US labor market statistics correction, more vibrant than expected

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The U.S. economy added many more jobs than previously estimated in the later stages of the current cycle, dramatic new data revealed recently, raising the prospect that the labor market today may also be tighter than previously thought.

According to the new figures from the Bureau of Labor and Statistics, the economy added 810,000 more jobs than earlier estimated between April 2005 and March 2006, an average of 67,500 more jobs every month over that period.

U.S. Secretary of Labor Elaine Chao said the upward revision was positive news and that it showed that the United States economy was growing more rapidly than expected.

"The fact that there were more than 800,000 more jobs created than expected shows that jobs are created more rapidly than we can register and that the economy is more vital than we thought," Chao said.

The upward revision - the biggest in a quarter of a century - casts the expansion in a new light, leaving it less "jobless" than before, though the rate of job creation since the 2001 recession remains low by historic standards.

The employment report also showed the unemployment rate fell from 4.7 per cent to 4.6 per cent in September.

The latest non-farm payroll numbers offered a mixed picture, with only 51,000 jobs added in September - well short of analysts' estimates of about 125,000 - but a combined 61,000 upward revision for July and August.

The job market data sent stocks and bonds lower as the signs of unexpectedly high employment outweighed the weak headline growth in September.

Meanwhile, the Congressional Budget Office announced that it was cutting its estimate for the federal budget deficit by another $10 billion to $250 billion, down from $318 billion the previous year.

Bush administration economic officials seized on the jobs and deficit numbers to try to draw political debate away from the scandal in Congress on to the economy ahead of mid-term elections next month.

"We now find we created not 5.7 million new jobs but 6.6 million new jobs since August 2003," Rob Portman, director of the office of management and budget, said. "That happens to be about the time when the president's tax relief was fully implemented."

Mr. Portman said the official figures for the deficit, which will be announced later, will also be better than forecast in July, with tax revenues higher than their historic average of 18.2 percent of gross domestic product.

Some analysts said that the employment report vindicated the Federal Reserve's continued focus on inflation in spite of signs of slowing economic growth in the US.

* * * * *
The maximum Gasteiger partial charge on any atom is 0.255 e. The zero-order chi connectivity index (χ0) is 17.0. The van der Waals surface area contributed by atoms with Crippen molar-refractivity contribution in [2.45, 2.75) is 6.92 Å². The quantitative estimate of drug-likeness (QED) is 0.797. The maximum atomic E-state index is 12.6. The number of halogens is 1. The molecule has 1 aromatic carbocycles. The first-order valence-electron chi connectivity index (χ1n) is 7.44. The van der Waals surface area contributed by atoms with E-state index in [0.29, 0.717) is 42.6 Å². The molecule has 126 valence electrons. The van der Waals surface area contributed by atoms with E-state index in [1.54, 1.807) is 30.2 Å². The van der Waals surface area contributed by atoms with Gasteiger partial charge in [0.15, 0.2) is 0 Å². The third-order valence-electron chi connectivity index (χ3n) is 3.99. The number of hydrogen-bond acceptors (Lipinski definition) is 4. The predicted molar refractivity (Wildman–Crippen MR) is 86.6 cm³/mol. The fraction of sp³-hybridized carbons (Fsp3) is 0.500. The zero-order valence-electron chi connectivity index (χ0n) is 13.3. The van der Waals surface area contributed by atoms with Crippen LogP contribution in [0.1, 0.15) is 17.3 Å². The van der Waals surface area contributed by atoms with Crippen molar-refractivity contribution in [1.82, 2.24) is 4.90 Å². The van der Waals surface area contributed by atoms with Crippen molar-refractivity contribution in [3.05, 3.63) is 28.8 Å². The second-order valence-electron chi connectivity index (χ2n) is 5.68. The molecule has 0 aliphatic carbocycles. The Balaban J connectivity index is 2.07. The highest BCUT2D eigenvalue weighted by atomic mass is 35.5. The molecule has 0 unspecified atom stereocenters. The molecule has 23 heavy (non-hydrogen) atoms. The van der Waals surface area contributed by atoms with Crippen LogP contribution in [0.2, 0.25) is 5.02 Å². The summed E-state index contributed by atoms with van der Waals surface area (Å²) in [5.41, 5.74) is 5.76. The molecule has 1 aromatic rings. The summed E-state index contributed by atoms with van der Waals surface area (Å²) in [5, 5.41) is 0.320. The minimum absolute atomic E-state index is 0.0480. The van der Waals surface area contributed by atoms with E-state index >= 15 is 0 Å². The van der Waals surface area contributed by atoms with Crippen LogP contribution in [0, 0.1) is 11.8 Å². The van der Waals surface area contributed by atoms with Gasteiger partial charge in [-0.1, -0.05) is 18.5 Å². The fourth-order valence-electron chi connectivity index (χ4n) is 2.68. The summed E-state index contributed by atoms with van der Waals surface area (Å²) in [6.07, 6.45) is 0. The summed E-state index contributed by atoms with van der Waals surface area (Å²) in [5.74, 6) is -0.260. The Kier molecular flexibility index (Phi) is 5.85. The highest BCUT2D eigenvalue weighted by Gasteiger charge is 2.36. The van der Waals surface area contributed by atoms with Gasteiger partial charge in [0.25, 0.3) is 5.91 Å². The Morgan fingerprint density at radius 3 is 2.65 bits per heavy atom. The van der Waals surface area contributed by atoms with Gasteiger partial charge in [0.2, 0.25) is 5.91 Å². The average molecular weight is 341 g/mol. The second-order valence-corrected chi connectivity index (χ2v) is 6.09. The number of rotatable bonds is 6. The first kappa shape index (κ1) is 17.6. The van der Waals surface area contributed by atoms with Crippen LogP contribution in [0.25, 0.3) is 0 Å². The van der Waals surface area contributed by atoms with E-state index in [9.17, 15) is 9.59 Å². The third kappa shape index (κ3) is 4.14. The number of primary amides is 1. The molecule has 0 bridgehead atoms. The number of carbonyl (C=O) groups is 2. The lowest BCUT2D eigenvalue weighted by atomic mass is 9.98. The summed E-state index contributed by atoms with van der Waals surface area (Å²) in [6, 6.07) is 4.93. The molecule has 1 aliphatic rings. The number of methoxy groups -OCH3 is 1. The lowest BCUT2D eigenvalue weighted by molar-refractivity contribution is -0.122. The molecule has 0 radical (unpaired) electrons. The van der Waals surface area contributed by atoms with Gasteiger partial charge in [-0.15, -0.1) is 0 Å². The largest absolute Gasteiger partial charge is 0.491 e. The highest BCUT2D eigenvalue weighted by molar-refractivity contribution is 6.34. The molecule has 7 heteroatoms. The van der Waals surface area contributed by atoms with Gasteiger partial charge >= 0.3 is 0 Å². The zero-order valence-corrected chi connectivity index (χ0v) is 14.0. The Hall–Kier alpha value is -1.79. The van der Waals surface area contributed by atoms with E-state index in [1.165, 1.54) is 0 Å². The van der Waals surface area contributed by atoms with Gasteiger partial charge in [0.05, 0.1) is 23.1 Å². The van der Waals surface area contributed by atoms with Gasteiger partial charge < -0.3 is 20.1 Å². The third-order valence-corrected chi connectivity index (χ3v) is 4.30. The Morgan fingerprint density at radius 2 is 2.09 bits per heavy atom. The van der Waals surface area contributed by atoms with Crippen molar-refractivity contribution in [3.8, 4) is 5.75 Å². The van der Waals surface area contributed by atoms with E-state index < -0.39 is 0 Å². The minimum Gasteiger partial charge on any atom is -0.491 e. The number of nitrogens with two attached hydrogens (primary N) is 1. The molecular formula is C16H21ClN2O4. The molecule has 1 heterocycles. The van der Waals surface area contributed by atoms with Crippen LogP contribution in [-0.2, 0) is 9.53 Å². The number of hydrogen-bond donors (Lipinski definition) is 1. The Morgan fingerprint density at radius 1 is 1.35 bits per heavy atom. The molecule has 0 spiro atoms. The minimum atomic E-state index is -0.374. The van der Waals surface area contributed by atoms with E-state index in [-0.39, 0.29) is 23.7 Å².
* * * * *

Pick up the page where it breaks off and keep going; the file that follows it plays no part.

"A few key aspects of the report are strong and will add to fears that labor market resources are tight and will keep the pressure on the Fed to err on the side of tightening," said Alan Ruskin, chief international strategist at RBS Greenwich Capital.

Hourly wages rose by 0.2 per cent, bringing the year-on-year increase to 4.0 percent.

"The 810,000 upward revision was far larger than typical, and implies an increment of almost 70,000 to monthly payroll gains in the year ending in March," said Peter Kreutzer, senior economist at Bank of America.

Joshua Shapiro, chief U.S. economist at MFR, said the revisions pointed to "a much more vibrant labor market in the not too distant past than had been reported earlier".

Stocks were lower on the news after three days of multi-year highs. Treasuries also fell on fears the report made it less likely the Fed would cut rates next year.

"The bond market was looking for further signs of moderation and didn't get it," said Kevin Flanagan, fixed income strategist at Morgan Stanley.

He said the upward revisions and wage growth did not support the market perception the Fed could cut rates soon.

But other U.S. economists questioned the reliability of the data.

"We are skeptical, given the quality of the data," said Mike Englund, an analyst at Action Economics.

However, Secretary Chao maintained that even though the miscalculation of jobs created was quite significant, she does not believe there is need for a revision of how the Bureau of Labor and Statistics collect data.

The US jobs report also indicated that people evacuated as a result of Hurricane Katrina are still struggling to find work a year on.

The unemployment rate for evacuees was 8.3 per cent in September.

But the rate was much higher for evacuees who were not living in their old homes.


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